A local attorney is asking that Windham County Sheriff Keith Clark release an engineering report on the building where he wants to build a detention center.
Ever since Clark announced that he had plans to build a $23 million detention center in Bellows Falls, the public has clamored for more information.
Now, Westminster attorney Ellen Kreitmeier has filed a public records request for the report.
She asked Clark to provide her with the engineering analysis of the former Chemco building, a vacant 57,000-foot facility on the south end of Bellows Falls.
Clark wants to build the Liberty Mill Justice Center to house federal and state detainees as well as former prisoners who are in transition.
In Kreitmeier's public records request she says the town of Rockingham refused to turn the report over to her when it was requested.
But Clark says the report has not yet been finished, though he said Rockingham Development Director Francis "Dutch" Walsh received a copy.
"The draft should not been sent out," Clark says. "It was a work product within their office. I don't know why it was forwarded. For some reason it was forwarded to Dutch, or the town. I don't know who it was forwarded to. Then it was sent to me."
Clark's project has already received letters of support from all three members of Vermont's Congressional delegation and from former Department of Corrections Commissioner Andrew Pallito. The officials say the center is an innovative proposal that will bring many functions of the justice system under one roof, including transitional housing and specialized services for offenders.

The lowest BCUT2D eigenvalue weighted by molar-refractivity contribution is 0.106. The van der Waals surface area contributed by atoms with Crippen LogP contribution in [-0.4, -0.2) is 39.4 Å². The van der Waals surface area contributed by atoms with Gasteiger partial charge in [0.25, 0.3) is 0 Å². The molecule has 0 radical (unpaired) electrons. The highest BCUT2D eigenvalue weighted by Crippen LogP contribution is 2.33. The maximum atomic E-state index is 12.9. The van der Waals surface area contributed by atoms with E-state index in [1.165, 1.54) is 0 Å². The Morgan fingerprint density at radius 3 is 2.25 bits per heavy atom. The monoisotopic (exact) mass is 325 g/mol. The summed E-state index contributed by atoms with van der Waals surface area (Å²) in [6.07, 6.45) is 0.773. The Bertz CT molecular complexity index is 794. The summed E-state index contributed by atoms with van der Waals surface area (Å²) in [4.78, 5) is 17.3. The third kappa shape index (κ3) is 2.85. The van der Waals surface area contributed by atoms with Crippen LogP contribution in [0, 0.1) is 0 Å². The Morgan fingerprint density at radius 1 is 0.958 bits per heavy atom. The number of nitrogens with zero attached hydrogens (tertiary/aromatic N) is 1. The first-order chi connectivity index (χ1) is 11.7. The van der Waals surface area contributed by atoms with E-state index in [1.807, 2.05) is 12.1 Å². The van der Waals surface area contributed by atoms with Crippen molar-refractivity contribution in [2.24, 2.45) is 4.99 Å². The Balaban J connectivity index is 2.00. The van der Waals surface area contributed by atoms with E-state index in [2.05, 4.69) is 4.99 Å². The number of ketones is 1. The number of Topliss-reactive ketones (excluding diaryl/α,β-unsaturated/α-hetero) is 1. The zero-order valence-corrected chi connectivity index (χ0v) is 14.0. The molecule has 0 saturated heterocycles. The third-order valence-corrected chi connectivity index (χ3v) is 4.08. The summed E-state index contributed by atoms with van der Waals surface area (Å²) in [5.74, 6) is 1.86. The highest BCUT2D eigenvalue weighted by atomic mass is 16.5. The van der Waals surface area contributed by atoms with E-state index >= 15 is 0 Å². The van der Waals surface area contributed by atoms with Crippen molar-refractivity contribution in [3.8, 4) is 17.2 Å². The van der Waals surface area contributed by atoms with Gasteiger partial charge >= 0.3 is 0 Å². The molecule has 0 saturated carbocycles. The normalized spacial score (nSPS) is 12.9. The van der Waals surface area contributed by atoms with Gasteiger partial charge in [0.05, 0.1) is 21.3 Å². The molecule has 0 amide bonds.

The report will give Clark a clearer idea of whether the Bellows Falls building can support the project.
Clark says he did receive the public records request and he says he will likely release the final report when it is available.
"My concern is we paid almost $13,000 for this report to do my due diligence on this building," he says. "If I decide not to utilize this building, for whatever reason, and this report is public, someone else can use this report for their own benefit on that building without having to reimburse me for that cost. But I've spent the money. The public wants to know, and I'll probably end up just putting it on my web page and sending it to the people who have made the request."
Clark is also waiting to hear if the project will receive support through a $250,000 USDA grant.
The town of Rockingham will hold a nonbinding vote on the project on Town Meeting Day.
The building is zoned for public use, and Clark could move ahead without public approval of the project.